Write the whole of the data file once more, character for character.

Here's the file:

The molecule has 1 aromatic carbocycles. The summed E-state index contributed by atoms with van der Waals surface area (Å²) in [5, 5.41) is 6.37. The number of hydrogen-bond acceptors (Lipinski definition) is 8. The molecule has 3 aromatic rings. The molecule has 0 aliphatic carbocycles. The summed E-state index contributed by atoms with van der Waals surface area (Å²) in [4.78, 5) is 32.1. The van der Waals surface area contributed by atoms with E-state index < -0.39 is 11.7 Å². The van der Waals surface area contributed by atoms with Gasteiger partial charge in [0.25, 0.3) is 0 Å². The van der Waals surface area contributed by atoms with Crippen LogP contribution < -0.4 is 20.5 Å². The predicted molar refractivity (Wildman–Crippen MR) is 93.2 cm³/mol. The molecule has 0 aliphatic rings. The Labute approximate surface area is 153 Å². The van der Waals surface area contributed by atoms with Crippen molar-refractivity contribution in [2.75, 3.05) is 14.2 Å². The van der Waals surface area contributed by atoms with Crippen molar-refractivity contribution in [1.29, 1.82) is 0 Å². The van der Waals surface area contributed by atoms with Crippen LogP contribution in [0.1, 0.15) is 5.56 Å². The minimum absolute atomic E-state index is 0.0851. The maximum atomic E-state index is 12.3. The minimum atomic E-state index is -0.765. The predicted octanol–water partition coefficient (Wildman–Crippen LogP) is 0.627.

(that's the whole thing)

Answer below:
The molecule has 1 aromatic carbocycles. The summed E-state index contributed by atoms with van der Waals surface area (Å²) in [5, 5.41) is 6.37. The number of hydrogen-bond acceptors (Lipinski definition) is 8. The molecule has 3 aromatic rings. The molecule has 0 aliphatic carbocycles. The summed E-state index contributed by atoms with van der Waals surface area (Å²) in [4.78, 5) is 32.1. The van der Waals surface area contributed by atoms with E-state index < -0.39 is 11.7 Å². The van der Waals surface area contributed by atoms with Gasteiger partial charge in [0.25, 0.3) is 0 Å². The van der Waals surface area contributed by atoms with Crippen LogP contribution < -0.4 is 20.5 Å². The predicted molar refractivity (Wildman–Crippen MR) is 93.2 cm³/mol. The molecule has 0 aliphatic rings. The Labute approximate surface area is 153 Å². The van der Waals surface area contributed by atoms with Crippen molar-refractivity contribution in [2.75, 3.05) is 14.2 Å². The van der Waals surface area contributed by atoms with Crippen molar-refractivity contribution in [1.29, 1.82) is 0 Å². The van der Waals surface area contributed by atoms with Crippen LogP contribution in [0.1, 0.15) is 5.56 Å². The minimum absolute atomic E-state index is 0.0851. The maximum atomic E-state index is 12.3. The minimum atomic E-state index is -0.765. The predicted octanol–water partition coefficient (Wildman–Crippen LogP) is 0.627.